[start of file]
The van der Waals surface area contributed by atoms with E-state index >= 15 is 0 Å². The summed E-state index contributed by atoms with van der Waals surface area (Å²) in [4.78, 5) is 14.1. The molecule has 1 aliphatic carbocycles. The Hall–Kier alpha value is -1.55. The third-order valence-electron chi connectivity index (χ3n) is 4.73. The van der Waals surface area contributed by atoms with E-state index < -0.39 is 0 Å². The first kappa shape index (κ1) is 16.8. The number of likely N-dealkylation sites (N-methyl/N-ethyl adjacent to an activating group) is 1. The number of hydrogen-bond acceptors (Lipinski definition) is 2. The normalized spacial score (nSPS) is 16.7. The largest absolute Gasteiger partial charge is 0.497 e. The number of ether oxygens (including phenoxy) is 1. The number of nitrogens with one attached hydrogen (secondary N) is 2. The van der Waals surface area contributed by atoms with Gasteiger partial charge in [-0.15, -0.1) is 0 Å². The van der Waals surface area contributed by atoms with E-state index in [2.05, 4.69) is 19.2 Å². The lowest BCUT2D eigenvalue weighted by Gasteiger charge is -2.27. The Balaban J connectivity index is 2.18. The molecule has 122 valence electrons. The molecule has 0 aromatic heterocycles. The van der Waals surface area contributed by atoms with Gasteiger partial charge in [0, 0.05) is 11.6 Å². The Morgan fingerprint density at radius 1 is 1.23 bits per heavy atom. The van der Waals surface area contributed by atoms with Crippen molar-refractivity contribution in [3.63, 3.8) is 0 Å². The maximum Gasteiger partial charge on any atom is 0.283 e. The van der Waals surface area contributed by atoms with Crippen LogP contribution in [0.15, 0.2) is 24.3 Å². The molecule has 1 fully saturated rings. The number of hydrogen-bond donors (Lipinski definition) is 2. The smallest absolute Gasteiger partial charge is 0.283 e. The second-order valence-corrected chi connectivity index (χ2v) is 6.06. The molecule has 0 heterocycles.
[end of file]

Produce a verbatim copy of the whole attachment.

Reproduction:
The van der Waals surface area contributed by atoms with E-state index >= 15 is 0 Å². The summed E-state index contributed by atoms with van der Waals surface area (Å²) in [4.78, 5) is 14.1. The molecule has 1 aliphatic carbocycles. The Hall–Kier alpha value is -1.55. The third-order valence-electron chi connectivity index (χ3n) is 4.73. The van der Waals surface area contributed by atoms with E-state index < -0.39 is 0 Å². The first kappa shape index (κ1) is 16.8. The number of likely N-dealkylation sites (N-methyl/N-ethyl adjacent to an activating group) is 1. The number of hydrogen-bond acceptors (Lipinski definition) is 2. The normalized spacial score (nSPS) is 16.7. The largest absolute Gasteiger partial charge is 0.497 e. The number of ether oxygens (including phenoxy) is 1. The number of nitrogens with one attached hydrogen (secondary N) is 2. The van der Waals surface area contributed by atoms with Gasteiger partial charge in [-0.15, -0.1) is 0 Å². The van der Waals surface area contributed by atoms with E-state index in [2.05, 4.69) is 19.2 Å². The lowest BCUT2D eigenvalue weighted by Gasteiger charge is -2.27. The Balaban J connectivity index is 2.18. The molecule has 122 valence electrons. The molecule has 0 aromatic heterocycles. The van der Waals surface area contributed by atoms with Gasteiger partial charge in [0, 0.05) is 11.6 Å². The Morgan fingerprint density at radius 1 is 1.23 bits per heavy atom. The van der Waals surface area contributed by atoms with Crippen molar-refractivity contribution in [3.63, 3.8) is 0 Å². The maximum Gasteiger partial charge on any atom is 0.283 e. The van der Waals surface area contributed by atoms with Crippen LogP contribution in [0.15, 0.2) is 24.3 Å². The molecule has 1 fully saturated rings. The number of hydrogen-bond donors (Lipinski definition) is 2. The smallest absolute Gasteiger partial charge is 0.283 e. The second-order valence-corrected chi connectivity index (χ2v) is 6.06. The molecule has 0 heterocycles.